Mavis Agbandje-McKenna, Ph.D.

Professor of Biochemistry and Molecular Biology

College of Medicine

2010 Awardee

Mavis Agbandje-McKenna’s research interests center around understanding the structure-function relationships which govern the numerous array of intricate interactions that drive biological processes. The “system” she studies is viruses. They are the causative agents of numerous human diseases and lead to economic hardships due to their infection of plant crops and animals. They also serve as vehicles for the delivery of therapeutic genomic material to specific target cells and tissues for the treatment of genetic diseases. Agbandje-McKenna’s research focuses on both these extreme viral phenotypes. Her laboratory uses a multi-disciplinary approach (structural biology – molecular graphics, X-ray crystallography, and cryo-electron microscopy – combined with biochemistry, biophysics, molecular biology, and virology) to examine events that occur during viral infection. Agbandje-McKenna studies the ssDNA Parvoviridae, Circoviridae, Geminiviridae, and Microviridae that infect invertebrates to mammals, animals, plants, and bacteria, respectively. The goal is to obtain information for the development of treatments of diseases that afflict humans, animals, and plants, in the form of viral vaccines, foreign antigenic delivery, and gene therapy systems as well as peptide and small molecule capsid assembly disrupters. The most advanced studies are on the Parvoviridae and the Geminiviridae.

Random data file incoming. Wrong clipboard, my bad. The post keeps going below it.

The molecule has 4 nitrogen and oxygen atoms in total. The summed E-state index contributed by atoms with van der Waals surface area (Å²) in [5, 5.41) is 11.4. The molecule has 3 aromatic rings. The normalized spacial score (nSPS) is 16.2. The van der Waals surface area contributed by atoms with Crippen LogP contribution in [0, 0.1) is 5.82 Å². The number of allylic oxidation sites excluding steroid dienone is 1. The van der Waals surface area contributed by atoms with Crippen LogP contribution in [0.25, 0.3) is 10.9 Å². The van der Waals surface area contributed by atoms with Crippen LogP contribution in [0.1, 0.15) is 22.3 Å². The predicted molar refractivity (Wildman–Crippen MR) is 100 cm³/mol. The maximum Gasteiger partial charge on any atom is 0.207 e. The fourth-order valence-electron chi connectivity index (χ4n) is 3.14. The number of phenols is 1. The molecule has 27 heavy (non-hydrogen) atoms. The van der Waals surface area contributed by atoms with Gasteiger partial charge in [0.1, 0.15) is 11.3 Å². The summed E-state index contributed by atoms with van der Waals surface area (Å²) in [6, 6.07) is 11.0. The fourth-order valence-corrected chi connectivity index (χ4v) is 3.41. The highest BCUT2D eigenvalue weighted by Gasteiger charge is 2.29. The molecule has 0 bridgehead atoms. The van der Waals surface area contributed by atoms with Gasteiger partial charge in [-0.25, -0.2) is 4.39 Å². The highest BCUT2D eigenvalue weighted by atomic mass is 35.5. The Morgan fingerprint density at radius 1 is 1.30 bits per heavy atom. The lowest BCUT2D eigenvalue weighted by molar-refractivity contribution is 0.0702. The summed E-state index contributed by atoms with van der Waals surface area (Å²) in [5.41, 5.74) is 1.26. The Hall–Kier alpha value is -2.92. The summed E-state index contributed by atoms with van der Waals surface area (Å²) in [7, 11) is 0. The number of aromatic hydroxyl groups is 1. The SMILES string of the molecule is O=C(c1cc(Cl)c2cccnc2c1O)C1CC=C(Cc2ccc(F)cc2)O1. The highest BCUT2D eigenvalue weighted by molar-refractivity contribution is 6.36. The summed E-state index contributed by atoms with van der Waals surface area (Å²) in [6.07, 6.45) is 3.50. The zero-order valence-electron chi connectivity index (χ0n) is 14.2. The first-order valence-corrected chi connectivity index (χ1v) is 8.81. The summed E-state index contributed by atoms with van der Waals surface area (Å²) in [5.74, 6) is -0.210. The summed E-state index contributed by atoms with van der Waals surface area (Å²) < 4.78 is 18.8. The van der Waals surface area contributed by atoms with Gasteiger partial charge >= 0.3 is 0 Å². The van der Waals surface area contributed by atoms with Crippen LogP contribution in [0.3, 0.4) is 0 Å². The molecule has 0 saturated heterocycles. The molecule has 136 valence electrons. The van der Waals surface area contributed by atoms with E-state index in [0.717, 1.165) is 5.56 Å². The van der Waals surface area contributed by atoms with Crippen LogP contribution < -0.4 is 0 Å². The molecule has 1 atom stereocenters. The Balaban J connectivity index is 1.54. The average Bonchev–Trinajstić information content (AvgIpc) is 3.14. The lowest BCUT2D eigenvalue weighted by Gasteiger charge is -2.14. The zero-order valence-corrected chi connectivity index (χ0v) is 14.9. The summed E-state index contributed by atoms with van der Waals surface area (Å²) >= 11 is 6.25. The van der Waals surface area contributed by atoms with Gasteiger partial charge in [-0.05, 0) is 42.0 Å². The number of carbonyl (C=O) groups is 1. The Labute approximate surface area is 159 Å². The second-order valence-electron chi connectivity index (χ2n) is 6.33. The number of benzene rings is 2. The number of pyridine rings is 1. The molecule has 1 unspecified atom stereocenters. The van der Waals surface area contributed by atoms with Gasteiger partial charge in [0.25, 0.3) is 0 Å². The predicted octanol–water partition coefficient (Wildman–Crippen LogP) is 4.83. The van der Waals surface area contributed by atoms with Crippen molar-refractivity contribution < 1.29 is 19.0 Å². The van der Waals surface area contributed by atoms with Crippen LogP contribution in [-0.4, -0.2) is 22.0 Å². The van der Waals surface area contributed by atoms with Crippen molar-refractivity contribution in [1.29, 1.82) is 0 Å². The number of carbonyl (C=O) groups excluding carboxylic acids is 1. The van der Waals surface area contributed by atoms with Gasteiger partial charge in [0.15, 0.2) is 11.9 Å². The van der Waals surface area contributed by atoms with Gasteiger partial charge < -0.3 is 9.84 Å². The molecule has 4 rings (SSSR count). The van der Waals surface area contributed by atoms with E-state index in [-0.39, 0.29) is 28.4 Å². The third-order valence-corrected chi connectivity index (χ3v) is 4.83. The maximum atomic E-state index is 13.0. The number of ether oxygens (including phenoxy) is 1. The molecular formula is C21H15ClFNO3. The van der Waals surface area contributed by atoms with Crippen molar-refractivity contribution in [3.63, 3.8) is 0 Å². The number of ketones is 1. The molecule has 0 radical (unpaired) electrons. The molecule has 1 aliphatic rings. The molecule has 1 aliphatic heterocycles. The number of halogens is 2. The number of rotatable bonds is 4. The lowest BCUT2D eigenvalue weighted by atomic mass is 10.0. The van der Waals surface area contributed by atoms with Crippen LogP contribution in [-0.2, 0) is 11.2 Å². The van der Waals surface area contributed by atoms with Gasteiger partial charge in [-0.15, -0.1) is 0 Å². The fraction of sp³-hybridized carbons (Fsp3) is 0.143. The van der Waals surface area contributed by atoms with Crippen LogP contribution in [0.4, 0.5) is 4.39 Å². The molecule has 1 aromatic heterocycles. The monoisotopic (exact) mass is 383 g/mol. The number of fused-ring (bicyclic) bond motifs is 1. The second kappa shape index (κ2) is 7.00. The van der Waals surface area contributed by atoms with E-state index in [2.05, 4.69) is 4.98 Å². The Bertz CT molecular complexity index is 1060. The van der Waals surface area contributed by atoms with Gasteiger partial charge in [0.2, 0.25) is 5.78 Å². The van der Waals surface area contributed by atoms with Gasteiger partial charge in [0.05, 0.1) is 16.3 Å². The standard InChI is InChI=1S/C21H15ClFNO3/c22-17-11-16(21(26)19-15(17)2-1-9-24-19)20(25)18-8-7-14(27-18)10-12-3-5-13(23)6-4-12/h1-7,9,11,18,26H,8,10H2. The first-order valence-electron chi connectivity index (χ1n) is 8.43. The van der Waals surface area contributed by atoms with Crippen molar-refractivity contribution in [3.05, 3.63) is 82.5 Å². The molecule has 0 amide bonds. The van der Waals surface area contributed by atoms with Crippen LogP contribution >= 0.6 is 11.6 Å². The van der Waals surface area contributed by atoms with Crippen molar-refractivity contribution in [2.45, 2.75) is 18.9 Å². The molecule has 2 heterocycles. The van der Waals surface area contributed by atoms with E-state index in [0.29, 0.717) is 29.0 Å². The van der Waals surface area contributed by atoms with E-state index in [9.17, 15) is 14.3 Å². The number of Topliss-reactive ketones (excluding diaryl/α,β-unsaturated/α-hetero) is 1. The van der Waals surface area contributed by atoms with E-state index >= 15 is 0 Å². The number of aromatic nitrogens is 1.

The Parvoviridae projects, funded by several grants from NSF and NIH, include basic science studies aimed at deciphering fundamental mechanisms of successful capsid disassembly/assembly, genome packaging, host tropism, and pathogenicity (NSF), as well as studies aimed at improving the efficacy of Adeno-associated virus (AAV) vectors, a gene delivery system that has shown great promise for therapeutic applications (NIH). Several of Agbandje-McKenna’s NIH grants are in collaboration with investigators working to improve the efficacy of AAV vectors through capsid manipulation. As the national and international “go to” lab for AAV structure information, Agbandje-McKenna has published several collaborative papers with top scientists in the field in high impact journals including J. Virology, J. Biological Chemistry, J. Immunology, J. Structural Biology, Molecular Therapy, PNAS, and Virology.

The Maize streak virus serves as her model for understanding the assembly of the unique plant Geminiviridae capsid, funded by NSF. These viruses are responsible for major yield losses in food crops worldwide. Despite efforts to engineer resistant plants, infectious outbreaks are still prevalent. Agbandje-McKenna is adopting a structure-based approach towards generating molecules/peptides that would disrupt the assembly of the geminate capsid as a means of virus control. Outcomes of this project have been published in Virology.